As I watch my grandsons, Ethan and Zach, make silly faces dressed in their costumes, I realize how much I act like them.
At times, I pretend to be someone else, wearing a mask to disguise my true identity.
Masked crusaders. Zach and Ethan often pretend to be superheroes with superhuman powers, fighting against crime or evil. But even though they enjoy their make-believe world for a while, they soon shed their costumes. Bored with one adventure, they put on other outfits–such as pirate costumes–and search for a hidden treasure or sail off to conquer another ship. Later, they may be fully decked out in their new football or soccer uniforms.
True identity. As a writer, when I masquerade as somebody or something else, I tend to lose my focus on reality. And with this cover-up, I sometimes unintentionally deny my true identity.
I may be tempted to hide behind a cloak of self-confidence, trying to compensate for my weaknesses and failures. Or I try to put on another mask to temporarily gain acceptance and approval.
Self-deception. My self-deception always directs me down the wrong path, leading me down a new road. And I find myself in places that I never intended to go. When I choose an identity that God never expects me to wear, I make regrettable mistakes and commitments. And I focus on my faults, instead of my blessings.
I’ve tried on the masks of SuperMom, SuperNonnie, SuperWife, SuperTeacher, and even SuperWriter. And I’ve suffered from stress and burnout. Then, I feel like a SuperNobody. When I try to become any of those super-characters in my own strength–instead of depending upon God for direction and strength–I fail miserably.
As I continue my journey as a writer, I pray that I will embrace my true identity and remember who I really am “in Christ” (Eph. 1:3-14). As a Christ-follower, I am unconditionally accepted and loved by God because of what Christ did, not because of what I can do for Him or for others.
I also plan to model my faith and beliefs for my grandchildren, so they will also know when to put their masks and costumes away and discover their own identities “in Christ.”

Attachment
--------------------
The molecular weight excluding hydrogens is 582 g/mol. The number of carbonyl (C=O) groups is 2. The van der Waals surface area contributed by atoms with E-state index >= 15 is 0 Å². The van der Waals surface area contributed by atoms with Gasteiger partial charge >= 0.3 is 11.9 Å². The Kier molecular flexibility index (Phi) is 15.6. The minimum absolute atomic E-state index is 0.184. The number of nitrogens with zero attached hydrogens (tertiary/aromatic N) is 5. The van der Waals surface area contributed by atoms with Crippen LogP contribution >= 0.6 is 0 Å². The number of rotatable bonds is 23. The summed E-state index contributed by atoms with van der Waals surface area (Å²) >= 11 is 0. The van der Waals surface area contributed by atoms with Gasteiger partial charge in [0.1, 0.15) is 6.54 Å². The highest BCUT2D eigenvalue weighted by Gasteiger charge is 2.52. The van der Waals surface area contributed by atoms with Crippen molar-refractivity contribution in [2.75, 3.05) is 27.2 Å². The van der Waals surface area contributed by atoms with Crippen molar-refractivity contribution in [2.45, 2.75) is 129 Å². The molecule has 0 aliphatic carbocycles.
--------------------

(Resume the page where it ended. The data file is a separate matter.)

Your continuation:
What has helped you find your true identify as a writer?
9 Replies to “Embracing Your True Identity as a Writer”
A great reminder to base true identity in Christ. He is the one who helps us balance all these roles we play in life. Thanks for sharing your faith!
Amen! And thx for your encouragement. I considered it an honor to sharing my faith stories! I hope it helps others.
Karen, I’ve noticed that if I try to write without including any of my identity as a Christian my writing feels empty and bland like unsalted chips. My hope is to inspire a thirst for Truth with my writing. Your post made me smile when you said, “SuperNobody”.
Blessings ~ Wendy ❀
You encouraged me with your smile! 😉 I love your comparison of empty writing and unsalted chips – reminded me of this scripture: “You are the salt of the earth. But what good is salt if it has lost its flavor? Can you make it salty again? It will be thrown out and trampled underfoot as worthless” (Matt. 5:13 NLT).
Enjoyed your post today.Some thing I needed to read, when it is one of those days when you feel overwhelmed and under appreciated. Thank you
Thanks so much, Kathryn! I totally understand the struggle with being overwhelmed. Grace and peace to you!
Oh thank you. Was doing some whining today due to some rejections and waiting (so much of this writing thing is WAITING!) and feeling blue. Your post helped me restart. Thank you!
So glad this post encouraged you! I’m not very patient with waiting either. And the rejections … well, who does like those? Ugh! Be encouraged and KEEP WRITING!!!!!
Reblogged this on StoryWriting Studio and commented:
I wanted to share this post from the WordServe Water Cooler with the StoryWriting Studio! Have you found your true identity as a writer?
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